Your pets will be happier and safer if they stay home. You may think it's fun to bring your dog to fairs, holiday celebrations, and fireworks shows, but I promise you, it's no fun for your dog. In fact, it can be a scary experience. If it's hot, your risk burning your dog's paws or experiencing heat stroke.

Tip #5: Stay home with your animal friends. It's important you remain home to be a calming influence for your pets especially if they feel like their world is crashing down around them. Many animals tell me they cope better when their person is with them. Otherwise, they say, it's overwhelming to deal with loud, thunderous noises that might swallow them up or even worse, hurt them, without their person to protect them.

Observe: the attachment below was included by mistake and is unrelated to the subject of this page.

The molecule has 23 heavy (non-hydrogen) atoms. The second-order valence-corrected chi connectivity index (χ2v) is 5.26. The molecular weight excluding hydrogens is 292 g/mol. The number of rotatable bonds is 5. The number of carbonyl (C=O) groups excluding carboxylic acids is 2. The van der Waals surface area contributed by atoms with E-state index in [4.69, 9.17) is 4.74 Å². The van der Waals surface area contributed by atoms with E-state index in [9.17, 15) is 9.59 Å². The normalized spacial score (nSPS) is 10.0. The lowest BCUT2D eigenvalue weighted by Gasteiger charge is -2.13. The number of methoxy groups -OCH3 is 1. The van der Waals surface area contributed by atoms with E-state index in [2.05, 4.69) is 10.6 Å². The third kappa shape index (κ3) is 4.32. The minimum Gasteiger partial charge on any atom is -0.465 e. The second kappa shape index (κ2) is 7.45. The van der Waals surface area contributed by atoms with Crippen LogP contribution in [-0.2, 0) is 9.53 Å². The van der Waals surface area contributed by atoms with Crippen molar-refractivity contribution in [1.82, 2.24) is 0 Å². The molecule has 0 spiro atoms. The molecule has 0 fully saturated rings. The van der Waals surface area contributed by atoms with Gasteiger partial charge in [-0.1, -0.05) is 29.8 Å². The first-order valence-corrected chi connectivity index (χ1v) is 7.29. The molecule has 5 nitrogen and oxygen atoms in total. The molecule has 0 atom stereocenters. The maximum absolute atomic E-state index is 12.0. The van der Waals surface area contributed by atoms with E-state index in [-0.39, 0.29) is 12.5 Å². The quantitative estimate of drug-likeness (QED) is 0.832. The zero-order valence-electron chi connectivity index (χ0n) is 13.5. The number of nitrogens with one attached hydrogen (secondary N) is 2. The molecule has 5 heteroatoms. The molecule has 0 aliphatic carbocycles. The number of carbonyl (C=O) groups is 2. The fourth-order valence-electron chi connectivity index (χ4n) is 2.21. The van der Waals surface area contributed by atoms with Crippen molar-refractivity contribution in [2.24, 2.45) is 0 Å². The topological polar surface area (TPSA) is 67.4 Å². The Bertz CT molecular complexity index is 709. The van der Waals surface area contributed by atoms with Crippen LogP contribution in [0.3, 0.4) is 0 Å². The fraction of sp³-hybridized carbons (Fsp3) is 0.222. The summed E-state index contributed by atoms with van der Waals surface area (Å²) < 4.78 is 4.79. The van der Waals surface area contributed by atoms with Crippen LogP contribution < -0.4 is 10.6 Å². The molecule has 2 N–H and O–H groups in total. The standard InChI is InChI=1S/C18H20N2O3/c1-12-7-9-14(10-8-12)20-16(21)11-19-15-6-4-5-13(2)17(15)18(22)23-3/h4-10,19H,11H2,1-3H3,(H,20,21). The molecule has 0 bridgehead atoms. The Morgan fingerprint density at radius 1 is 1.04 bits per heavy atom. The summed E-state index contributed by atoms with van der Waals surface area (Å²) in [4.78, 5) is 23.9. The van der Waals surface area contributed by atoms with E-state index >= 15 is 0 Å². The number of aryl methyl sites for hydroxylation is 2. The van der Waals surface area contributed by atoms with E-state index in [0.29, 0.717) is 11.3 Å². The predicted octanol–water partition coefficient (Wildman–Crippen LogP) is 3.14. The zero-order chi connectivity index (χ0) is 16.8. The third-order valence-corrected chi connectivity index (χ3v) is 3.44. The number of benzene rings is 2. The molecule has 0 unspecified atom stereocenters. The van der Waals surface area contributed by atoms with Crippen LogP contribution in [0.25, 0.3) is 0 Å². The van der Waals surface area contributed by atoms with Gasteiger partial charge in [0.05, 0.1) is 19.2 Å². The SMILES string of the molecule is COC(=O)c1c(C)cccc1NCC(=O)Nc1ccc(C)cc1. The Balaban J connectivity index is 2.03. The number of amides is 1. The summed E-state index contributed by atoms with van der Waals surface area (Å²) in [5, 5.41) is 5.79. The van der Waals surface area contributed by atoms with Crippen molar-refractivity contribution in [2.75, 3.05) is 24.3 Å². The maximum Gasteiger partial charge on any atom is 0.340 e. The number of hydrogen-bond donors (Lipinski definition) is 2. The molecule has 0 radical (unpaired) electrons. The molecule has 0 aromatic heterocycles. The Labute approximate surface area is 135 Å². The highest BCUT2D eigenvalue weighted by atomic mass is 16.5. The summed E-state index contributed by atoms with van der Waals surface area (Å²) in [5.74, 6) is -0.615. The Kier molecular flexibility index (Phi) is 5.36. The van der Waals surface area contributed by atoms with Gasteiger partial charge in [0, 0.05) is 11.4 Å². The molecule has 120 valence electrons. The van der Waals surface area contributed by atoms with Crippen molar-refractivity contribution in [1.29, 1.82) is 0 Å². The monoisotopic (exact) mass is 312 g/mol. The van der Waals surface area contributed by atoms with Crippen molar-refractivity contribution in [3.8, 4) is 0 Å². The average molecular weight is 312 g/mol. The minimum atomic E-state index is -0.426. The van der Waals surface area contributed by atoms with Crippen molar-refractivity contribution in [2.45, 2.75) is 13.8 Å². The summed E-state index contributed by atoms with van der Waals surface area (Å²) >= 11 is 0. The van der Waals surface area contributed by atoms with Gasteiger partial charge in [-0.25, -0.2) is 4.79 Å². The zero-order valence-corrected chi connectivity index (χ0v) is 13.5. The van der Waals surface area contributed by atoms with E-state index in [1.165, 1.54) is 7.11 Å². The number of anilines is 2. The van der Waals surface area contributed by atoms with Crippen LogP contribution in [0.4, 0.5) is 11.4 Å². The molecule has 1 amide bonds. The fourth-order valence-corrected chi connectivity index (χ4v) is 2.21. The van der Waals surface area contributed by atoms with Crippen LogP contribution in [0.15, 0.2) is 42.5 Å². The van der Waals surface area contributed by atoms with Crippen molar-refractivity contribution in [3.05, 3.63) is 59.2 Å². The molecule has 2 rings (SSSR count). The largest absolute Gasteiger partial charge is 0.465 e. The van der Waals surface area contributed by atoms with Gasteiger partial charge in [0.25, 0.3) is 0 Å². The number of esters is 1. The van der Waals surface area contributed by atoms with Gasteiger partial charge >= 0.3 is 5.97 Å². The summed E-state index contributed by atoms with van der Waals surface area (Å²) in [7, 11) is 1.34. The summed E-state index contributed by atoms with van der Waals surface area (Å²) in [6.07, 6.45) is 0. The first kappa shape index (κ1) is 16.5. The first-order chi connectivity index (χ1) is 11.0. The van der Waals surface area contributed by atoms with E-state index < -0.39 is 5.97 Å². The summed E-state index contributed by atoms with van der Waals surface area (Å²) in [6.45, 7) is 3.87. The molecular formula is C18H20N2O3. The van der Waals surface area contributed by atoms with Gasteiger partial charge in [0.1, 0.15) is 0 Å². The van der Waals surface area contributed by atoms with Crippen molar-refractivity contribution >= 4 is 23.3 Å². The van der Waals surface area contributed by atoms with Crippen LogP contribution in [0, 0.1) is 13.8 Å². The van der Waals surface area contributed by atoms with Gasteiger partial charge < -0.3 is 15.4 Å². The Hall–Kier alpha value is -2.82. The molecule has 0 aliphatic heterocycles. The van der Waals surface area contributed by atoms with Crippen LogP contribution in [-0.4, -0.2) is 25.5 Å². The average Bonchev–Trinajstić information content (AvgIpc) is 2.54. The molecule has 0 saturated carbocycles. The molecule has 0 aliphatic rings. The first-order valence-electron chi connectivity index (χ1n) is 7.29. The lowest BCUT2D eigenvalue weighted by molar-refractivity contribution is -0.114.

Tip #6: Decrease visual stimulation. Bright, flashing lights can upset animals, sometimes to the point where they will jump out of a 2nd story window.  Keep blinds and curtains shut and close the windows. If need be, put your dog in a crate with a towel placed over it. 

Last year, someone let off a large firecracker near my home. The big flash of light before the loud boom freaked Bodhi out. Up until he saw the light, he was doing okay dealing with the noise.

Tip #7: Use Anxiety Vests, Sound Therapy, or CBD to Calm Your Dogs and Cats

Anxiety Vests, also known as Thunder Shirts work to calm down your dog or cat's anxiety without the use of drugs. They work by applying gentle, constant pressure to a dog's or cat's torso which provides comfort. Click Here for more info about using Anxiety Vests.